How the Daoist philosopher lives in a good and beautiful world: A brief overview

This series of reflections begins with the post entitled ‘The World does not Need Saving’ (September 17ff).


Dear Philosophical Friend,

In reply to your puzzlement, there’s a larger argument that I’ve been canvassing over the past couple of year, an argument that’s become clearer to me over time. I’ll try to sketch a part of that larger argument here:

1. There’s no such thing as a Philosopher-King. One is either a philosopher (self-cultivation) or a king (a statesman). (In what follows, put aside the question of the king.)

2. The philosopher seeks to perceive the world as being good and beautiful. This is the work of a lifetime.

3. The final aim of his life is to live in accordance with nature.

4. The philosopher is not a Sage. He is always on the path to wisdom but is not himself wise. He becomes less unwise over time.

5. The philosopher dwells in a realm between this-worldliness (social conventions) and other-worldliness (godliness). Not governed by the cares and desires of most people, he is not tempted to try to transcend the bounds of this human world. Rather, he seeks to love the world when it is properly perceived.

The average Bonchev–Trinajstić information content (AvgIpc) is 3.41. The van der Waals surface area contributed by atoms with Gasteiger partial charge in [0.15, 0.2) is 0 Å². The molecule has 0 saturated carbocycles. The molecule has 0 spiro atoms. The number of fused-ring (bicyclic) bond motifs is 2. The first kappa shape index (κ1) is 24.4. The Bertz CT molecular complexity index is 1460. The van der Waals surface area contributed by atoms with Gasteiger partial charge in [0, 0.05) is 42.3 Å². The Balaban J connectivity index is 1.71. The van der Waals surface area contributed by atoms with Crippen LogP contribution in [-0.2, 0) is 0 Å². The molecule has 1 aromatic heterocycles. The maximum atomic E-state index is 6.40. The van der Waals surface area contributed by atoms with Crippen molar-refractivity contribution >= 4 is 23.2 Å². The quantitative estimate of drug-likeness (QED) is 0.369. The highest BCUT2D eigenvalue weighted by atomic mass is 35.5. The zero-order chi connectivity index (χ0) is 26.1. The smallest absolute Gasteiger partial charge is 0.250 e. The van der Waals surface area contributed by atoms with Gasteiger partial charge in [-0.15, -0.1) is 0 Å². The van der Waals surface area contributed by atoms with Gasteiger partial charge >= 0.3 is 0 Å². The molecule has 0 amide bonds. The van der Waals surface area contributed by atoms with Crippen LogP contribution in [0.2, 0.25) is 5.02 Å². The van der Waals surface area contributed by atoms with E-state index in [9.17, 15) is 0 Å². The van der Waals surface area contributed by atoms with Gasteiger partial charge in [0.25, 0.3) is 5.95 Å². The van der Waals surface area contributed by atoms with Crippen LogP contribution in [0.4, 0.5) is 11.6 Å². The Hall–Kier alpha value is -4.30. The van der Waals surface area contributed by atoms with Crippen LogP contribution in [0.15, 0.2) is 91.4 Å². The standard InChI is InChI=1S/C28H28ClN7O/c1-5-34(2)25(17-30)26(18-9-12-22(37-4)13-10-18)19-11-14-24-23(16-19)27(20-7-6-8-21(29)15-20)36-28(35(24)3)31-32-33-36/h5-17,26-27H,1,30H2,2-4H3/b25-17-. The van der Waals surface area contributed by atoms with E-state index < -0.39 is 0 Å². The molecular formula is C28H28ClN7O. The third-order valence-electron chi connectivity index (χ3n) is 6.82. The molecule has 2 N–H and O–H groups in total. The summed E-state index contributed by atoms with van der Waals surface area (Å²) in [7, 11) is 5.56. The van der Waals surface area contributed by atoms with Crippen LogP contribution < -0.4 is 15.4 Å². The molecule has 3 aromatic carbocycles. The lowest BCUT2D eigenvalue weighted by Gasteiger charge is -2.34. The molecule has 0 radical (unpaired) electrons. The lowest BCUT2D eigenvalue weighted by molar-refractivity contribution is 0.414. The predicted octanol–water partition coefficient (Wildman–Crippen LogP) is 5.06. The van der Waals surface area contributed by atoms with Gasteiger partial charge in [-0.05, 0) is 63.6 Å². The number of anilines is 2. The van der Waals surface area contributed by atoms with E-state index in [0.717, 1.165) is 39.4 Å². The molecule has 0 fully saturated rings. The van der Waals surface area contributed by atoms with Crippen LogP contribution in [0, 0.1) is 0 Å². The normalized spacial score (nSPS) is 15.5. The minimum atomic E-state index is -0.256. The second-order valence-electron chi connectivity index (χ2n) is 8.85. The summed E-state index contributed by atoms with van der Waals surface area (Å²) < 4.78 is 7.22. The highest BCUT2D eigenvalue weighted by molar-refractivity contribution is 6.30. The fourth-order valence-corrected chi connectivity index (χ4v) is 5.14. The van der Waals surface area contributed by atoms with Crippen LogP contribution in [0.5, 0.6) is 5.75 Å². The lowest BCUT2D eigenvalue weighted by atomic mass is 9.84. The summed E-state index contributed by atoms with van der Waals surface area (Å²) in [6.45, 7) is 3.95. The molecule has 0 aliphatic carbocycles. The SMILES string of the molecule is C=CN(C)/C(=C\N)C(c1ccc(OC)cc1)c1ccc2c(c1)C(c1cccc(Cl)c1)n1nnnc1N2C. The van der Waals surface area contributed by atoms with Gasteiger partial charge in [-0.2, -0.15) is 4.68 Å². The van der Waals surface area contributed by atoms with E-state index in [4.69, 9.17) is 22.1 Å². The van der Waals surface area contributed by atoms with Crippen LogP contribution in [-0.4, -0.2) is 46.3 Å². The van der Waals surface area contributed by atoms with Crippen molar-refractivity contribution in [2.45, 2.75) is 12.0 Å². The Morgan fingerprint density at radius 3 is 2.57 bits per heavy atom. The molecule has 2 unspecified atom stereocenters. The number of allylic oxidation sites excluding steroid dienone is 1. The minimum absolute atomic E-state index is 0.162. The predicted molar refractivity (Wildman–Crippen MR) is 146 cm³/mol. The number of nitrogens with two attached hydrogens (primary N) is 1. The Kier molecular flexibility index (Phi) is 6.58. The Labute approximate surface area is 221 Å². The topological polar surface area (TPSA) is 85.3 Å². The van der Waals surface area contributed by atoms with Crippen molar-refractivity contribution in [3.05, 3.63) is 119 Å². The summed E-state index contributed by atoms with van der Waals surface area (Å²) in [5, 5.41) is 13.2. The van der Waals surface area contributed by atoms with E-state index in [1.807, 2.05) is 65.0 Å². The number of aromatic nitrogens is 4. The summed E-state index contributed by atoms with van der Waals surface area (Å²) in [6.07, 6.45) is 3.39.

6. When he acts, he does so not out of the No (as the early Marx writes somewhere: not ‘to diminish needless suffering’) but out of the Yes (in order to cultivate and prolong the kind of life that matters most). He acts (and thinks) out of the Yes: joy, lightness, reverence, etc.

7. The Daoist philosopher is a particularist. He thinks and acts in the case by case. He does not resort to a ready supply of principles. Sometimes X is the case, sometimes Y is the case.

8. The Daoist philosopher is a parochialist. He cultivates philosophical friendships, i.e., friendships of virtue. He curates his thoughts and avoids contact, as much as possible, with those who are not friends of virtue. He does well by those he cares for so that they too might live–or continue to live–good and beautiful lives. He remains agnostic toward strangers living halfway around the world. E.g.,

9. The Daoist philosopher does not intrude or intervene. He comes when he is called and invited. On such an occasion, the other makes plain to him that he is open and ready. The philosopher comes in the spirit of inquiry and leaves when it is time.